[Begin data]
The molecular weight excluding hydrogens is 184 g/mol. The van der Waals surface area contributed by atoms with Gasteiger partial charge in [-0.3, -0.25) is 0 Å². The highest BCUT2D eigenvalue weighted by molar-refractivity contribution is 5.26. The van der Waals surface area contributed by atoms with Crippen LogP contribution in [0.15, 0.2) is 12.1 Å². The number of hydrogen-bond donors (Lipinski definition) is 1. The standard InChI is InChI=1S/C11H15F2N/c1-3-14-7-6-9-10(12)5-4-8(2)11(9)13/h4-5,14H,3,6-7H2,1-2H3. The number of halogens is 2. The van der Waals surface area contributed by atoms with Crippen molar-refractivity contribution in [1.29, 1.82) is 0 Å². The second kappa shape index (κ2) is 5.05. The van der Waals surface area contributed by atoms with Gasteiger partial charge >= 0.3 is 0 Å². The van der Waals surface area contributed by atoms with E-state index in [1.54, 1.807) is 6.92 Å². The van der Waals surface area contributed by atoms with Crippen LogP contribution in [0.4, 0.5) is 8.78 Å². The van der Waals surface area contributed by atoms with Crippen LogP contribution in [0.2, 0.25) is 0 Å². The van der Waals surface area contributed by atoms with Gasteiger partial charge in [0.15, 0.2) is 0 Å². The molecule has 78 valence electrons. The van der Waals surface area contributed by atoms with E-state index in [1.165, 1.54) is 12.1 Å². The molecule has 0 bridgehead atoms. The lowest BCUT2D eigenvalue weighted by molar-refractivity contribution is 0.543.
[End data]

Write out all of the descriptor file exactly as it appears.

The molecular weight excluding hydrogens is 184 g/mol. The van der Waals surface area contributed by atoms with Gasteiger partial charge in [-0.3, -0.25) is 0 Å². The highest BCUT2D eigenvalue weighted by molar-refractivity contribution is 5.26. The van der Waals surface area contributed by atoms with Crippen LogP contribution in [0.15, 0.2) is 12.1 Å². The number of hydrogen-bond donors (Lipinski definition) is 1. The standard InChI is InChI=1S/C11H15F2N/c1-3-14-7-6-9-10(12)5-4-8(2)11(9)13/h4-5,14H,3,6-7H2,1-2H3. The number of halogens is 2. The van der Waals surface area contributed by atoms with Crippen molar-refractivity contribution in [1.29, 1.82) is 0 Å². The second kappa shape index (κ2) is 5.05. The van der Waals surface area contributed by atoms with Gasteiger partial charge >= 0.3 is 0 Å². The van der Waals surface area contributed by atoms with E-state index in [1.54, 1.807) is 6.92 Å². The van der Waals surface area contributed by atoms with Crippen LogP contribution in [0.4, 0.5) is 8.78 Å². The van der Waals surface area contributed by atoms with Crippen LogP contribution in [0.2, 0.25) is 0 Å². The van der Waals surface area contributed by atoms with Gasteiger partial charge in [0.15, 0.2) is 0 Å². The molecule has 78 valence electrons. The van der Waals surface area contributed by atoms with E-state index in [1.165, 1.54) is 12.1 Å². The molecule has 0 bridgehead atoms. The lowest BCUT2D eigenvalue weighted by molar-refractivity contribution is 0.543.